James II Vs William III

James II by Sir Peter Lely

I’ll admit now that I haven’t done as much reading on James II as I would like and don’t know anywhere near enough about him. Other than the fact that he was Catholic and had his nephew Monmouth executed. And I’ll admit also that I have done even less reading on the deposition of James in favour of William III and his wife Mary (who was actually James II’s daughter!) Now then, I don’t know whether it’s the fact that I have this rather unnatural love of the Stuart family that has put me off reading much on William (and before you say it, I know he was a relation, and married a Stuart but shhhhhhhh!) or the fact that I have gotten it into my head that William was well…rather dull…but I have been avoiding anything after James II for a while.

Until now!

William III by Kneller

So yesterday, in 1690, William III who had come over to England and invaded in 1688 which lead to him becoming King in 1689, utterly trounced James II at the Battle of the Boyne over in Ireland. The Battle itself was actually fought on 1st of July but in the Julian Calendar – which works out as the 11th July in today’s Gregorian calendar. Today however is the date in which the battle is ‘celebrated’

So anyway, what lead up to the battle? And why did William win? Here, have some bullet points…

  • James was catholic, and parliament were a tad fed up with him.
  • So Parliament invited William over for an invasion, and invade he duly did, landing in November 1688 at Brixham.
  • As William landed with thousands and thousands of troops, James began to loose support and refused to fight his nephew’s armies deciding it would be much more sensible to run away.
  • He tried to run away to France but was captured in Kent. William really didn’t want to make his uncle a martyr though and let him escape in December.
  • In 1689 a Convention Parliament met to discuss what to do and William really wanted to rule in his own right, even though his wife was higher in the succession. A lot of Parliament wanted Mary to be queen in her own right but she refused, being loyal to her husband.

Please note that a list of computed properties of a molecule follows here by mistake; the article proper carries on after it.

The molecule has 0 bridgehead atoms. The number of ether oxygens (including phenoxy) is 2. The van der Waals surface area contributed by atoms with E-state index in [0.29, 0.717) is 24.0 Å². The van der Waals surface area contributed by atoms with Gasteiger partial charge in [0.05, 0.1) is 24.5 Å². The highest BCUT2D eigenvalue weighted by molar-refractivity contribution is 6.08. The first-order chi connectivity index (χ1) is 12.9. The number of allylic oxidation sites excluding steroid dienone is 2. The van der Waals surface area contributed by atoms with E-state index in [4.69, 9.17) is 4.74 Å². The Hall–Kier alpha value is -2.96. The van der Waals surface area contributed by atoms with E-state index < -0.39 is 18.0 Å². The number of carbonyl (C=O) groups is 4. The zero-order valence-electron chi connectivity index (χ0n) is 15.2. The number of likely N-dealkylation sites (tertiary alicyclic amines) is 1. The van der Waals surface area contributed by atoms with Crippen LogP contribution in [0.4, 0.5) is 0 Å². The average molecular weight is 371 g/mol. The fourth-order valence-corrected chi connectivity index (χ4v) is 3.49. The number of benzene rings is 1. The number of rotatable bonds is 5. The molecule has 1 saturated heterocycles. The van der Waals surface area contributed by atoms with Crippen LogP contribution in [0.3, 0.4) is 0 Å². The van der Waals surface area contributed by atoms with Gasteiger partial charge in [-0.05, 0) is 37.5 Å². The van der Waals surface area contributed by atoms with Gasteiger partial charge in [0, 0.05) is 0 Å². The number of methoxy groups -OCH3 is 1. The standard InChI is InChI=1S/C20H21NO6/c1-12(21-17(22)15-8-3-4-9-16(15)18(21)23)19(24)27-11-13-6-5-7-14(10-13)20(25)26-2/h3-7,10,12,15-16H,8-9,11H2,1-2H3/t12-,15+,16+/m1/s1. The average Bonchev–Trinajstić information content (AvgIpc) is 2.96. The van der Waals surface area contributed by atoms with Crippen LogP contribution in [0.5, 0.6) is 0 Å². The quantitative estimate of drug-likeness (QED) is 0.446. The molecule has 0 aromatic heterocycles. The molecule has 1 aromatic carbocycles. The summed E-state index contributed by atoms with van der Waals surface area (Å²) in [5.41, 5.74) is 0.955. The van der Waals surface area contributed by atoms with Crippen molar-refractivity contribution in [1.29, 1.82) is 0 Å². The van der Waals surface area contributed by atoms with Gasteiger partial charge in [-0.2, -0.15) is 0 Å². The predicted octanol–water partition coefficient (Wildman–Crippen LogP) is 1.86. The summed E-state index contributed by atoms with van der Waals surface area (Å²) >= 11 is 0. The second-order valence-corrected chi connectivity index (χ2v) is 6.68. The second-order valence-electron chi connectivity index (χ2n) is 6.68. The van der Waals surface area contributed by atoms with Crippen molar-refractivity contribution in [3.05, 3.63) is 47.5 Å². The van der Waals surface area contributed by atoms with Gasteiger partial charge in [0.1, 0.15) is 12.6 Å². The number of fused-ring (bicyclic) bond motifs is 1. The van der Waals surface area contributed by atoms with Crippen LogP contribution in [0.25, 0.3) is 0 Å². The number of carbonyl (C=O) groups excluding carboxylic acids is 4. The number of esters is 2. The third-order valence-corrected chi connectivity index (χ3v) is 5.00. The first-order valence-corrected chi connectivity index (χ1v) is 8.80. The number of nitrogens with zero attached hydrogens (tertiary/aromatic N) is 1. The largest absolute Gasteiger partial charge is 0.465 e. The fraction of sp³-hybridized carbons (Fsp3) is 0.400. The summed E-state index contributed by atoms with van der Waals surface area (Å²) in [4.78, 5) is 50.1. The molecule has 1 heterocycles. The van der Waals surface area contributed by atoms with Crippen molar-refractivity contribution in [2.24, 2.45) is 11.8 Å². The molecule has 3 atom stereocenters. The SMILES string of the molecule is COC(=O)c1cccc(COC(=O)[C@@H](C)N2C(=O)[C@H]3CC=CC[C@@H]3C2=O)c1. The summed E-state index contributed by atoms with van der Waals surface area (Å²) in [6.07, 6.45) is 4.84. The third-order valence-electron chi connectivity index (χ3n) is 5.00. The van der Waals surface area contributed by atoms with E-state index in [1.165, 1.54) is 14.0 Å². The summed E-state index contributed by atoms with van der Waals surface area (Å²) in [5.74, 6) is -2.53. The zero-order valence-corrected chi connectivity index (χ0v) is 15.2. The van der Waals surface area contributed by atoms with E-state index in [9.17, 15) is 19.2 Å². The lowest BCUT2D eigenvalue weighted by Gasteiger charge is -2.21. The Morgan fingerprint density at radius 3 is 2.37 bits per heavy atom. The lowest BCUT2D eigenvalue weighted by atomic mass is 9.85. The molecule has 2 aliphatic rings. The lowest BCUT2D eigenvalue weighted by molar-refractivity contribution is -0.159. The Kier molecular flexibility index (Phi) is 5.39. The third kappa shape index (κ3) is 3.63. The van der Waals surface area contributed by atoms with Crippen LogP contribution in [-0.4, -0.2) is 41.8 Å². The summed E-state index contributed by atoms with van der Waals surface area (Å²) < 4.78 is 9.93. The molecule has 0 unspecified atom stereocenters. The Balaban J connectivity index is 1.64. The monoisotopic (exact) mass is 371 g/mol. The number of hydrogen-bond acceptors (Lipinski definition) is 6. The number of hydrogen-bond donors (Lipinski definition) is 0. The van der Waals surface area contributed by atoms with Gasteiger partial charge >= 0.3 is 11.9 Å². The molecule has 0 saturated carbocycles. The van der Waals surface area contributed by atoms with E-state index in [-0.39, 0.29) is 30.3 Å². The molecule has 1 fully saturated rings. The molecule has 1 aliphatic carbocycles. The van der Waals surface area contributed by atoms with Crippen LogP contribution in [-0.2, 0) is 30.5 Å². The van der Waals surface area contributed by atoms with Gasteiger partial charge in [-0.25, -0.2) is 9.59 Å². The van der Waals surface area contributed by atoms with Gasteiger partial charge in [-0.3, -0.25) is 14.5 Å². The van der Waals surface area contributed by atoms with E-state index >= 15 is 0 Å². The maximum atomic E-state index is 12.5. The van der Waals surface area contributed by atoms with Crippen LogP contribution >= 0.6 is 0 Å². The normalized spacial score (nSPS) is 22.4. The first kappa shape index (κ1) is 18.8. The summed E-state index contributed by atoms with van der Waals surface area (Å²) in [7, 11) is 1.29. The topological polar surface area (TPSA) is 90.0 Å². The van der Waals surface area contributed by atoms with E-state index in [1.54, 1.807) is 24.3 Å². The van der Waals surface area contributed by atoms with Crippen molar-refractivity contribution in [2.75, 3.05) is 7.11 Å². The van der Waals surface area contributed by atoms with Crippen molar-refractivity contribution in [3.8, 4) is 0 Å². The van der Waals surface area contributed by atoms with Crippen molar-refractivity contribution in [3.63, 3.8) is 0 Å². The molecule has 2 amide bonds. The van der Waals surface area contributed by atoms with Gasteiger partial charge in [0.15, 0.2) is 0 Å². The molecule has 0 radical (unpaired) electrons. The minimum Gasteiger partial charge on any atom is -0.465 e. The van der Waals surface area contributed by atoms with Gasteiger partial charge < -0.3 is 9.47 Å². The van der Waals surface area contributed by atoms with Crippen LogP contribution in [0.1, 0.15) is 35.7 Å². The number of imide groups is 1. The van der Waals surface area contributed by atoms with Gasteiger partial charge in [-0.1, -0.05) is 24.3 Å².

• On 13th February Parliament decided that because James fled to France he had abdicated his throne and offered the joint crown to William and Mary because they were protestant – it was deemed safer for the English monarchy to remain Protestant. After this, so English monarch has ever been catholic.
  • In 1690, the Irish people thought they would help James get his throne back, mainly because they were Catholic too and hoped he would allow them to keep practising their religion. James obviously thought this was a marvellous idea and joined up with the Irish to try and take back his throne.
  • William however thought this was a bad idea, and wanted Ireland to remain protestant so he got an army together and marched off to Ireland.
  • To cut a long story short (again because I haven’t done very much reading on the subject), the battle went very badly for James and he lost and ended up taking himself back to France. He knew he was defeated.
  • So William stayed King until 1702.
  • And James died in France in 1701 – though up until his death some people kept trying to reinstate him, and there was this one episode where his supporters tried to assassinate William in 1696. It didn’t work very well.

I have to say I feel really sorry for poor James II. He’d never been popular, and less so after his conversion to Roman Catholicism…and having a Catholic King of England didn’t go down too well. Yet, at least William didn’t have his uncle executed – which let’s be fair, he probably could have – and allowed him to pretty much retire in peace.

I am hoping to do a lot more reading in and around this part of Stuart history because well…now I think about it, William probably wasn’t all that dull, and I love battlefield history. So whilst this post may not be hugely detailed, expect more on James II, William & Mary and the Glorious Revolution in due course.

Further Reading

Coward, B, 2012, The Stuart Age: England 1603-1714 (Fourth Edition), Pearson: Harlow

1 thought on “James II Vs William III

  1. Gosh! Parliament was an idiot in those days. As much as some people froth at the mouth about Parliament being the will of the people, that's pretty modern too. Just show me a Parliament today that will go against its own head of State for the sake of a religion that was not even being suppressed!

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